It isn't grand words of wisdom and solid answers that ease pain.  It isn't always what you can carry in your hands either.  Struggle, heartbreak, and hurt are helped by others being "present" in some way.  Be available to people. Show them God is near by being near.

In more recent trials, another friend was always available to listen again to the pouring out of my heart.  She was quick to pray; quick to point to where real answers are found - the Word of God; and quick to send an encouraging word, verse, or song.  She couldn't be physically present but she "showed up" over and over showing herself available.  She showed she remembered, she cared, and more importantly, pointed me continually back to the One who cares most and knew all about it.

Showing up isn't easy, but it isn't as hard as we make it either.  It is simply "seeing others."  See them where they are at and then being willing to "be there."  It is a slowing down enough so people aren't a blur we are passing but are hearts with real hurts and needs.

Last year, when life weighed heavy and one boy ended up in a hospital bed, more people made themselves present in our lives.  One of these was a brother-in-law.  The days were long and weighty filled with unanswered questions.  No one could just fix it.  Nearly daily, there he would stand in the doorway, smoothie in hand, smile on his face.  It probably seems a small, simple gesture to most.  To the person in that room all day, me, it meant the world.  Someone remembered.  Someone cared and took a few moments to slow down and see.  He showed up.  He didn't come with answers.  We didn't have deep discussions.  He was just there.  He came, he brought a simple token that met a need, and he prayed. I was reminded that God provides.


“David saw that Saul had come out to seek his life. David was in the wilderness of Ziph at Horesh. And Jonathan, Saul’s son, rose and went to David at Horesh, and strengthened his hand in God.”
1 Samuel 23:15-16

One man struggling and in the wilderness and the other goes to where he is and "strengthened his hand in God." What a beautiful picture of friendship and of what we can do as spouses, parents, members of the Body of Christ, and friends.  We can go to where people are.  We can meet them in their wilderness.  With technology today, that is possible from anywhere in the world.  You can strengthen another person in the Lord from anywhere.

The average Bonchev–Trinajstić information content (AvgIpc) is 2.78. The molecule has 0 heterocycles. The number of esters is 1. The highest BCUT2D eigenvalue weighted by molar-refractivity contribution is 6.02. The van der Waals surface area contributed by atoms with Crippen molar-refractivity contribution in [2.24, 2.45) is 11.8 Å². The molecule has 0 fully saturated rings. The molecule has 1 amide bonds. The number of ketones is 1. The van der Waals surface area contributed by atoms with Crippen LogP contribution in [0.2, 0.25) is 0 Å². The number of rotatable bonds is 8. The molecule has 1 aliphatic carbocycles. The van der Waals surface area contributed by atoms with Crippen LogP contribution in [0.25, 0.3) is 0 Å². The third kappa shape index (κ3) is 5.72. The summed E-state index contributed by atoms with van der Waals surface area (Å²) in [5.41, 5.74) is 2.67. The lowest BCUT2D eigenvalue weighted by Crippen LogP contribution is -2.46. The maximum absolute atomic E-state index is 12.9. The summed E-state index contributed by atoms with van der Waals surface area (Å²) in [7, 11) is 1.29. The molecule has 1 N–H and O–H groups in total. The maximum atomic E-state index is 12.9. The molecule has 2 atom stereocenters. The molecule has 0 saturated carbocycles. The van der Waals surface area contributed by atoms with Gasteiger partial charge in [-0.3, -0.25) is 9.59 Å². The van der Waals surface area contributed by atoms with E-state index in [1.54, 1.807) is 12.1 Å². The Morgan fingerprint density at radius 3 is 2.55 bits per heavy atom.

Have you looked around lately?  Do you see hearts?  What kind of wilderness are the people around you in?  How can you show up and strengthen their hand in God? 

You and I don’t need all the answers.  We don’t need eloquent words.  We don’t need to deliver grand gifts.  We don’t even have to understand what it is like to walk in the wilderness the other person is walking. We can all be Jonathans.  Jonathan did three things.  He paid attention to where David was and what was going on in his life.  He got up and went to David, meeting him in his time of need.  Then he strengthened David’s hand in God. The strengthening comes from just showing you are aware of their need, you remember them and are praying, and you cared enough to reach out.

God has faithfully provided many Jonathans in my life.  I could write a long time if I told of all of them, and I am eternally grateful.  My prayer is that I can continue to grow in my ability to be a Jonathan to others.

How about you?  Who needs you to be a Jonathan and strengthen them in the Lord?

 Maybe it is a simple gift sent; maybe a phone call, text message, or letter; maybe it is a physical visit; or maybe it is as simple as a smoothie in hand.  Don’t be afraid of what you don’t know, or how inadequate your words seem.  God doesn’t need any of that to use you to encourage another.


He just needs you available and willing – like Jonathan.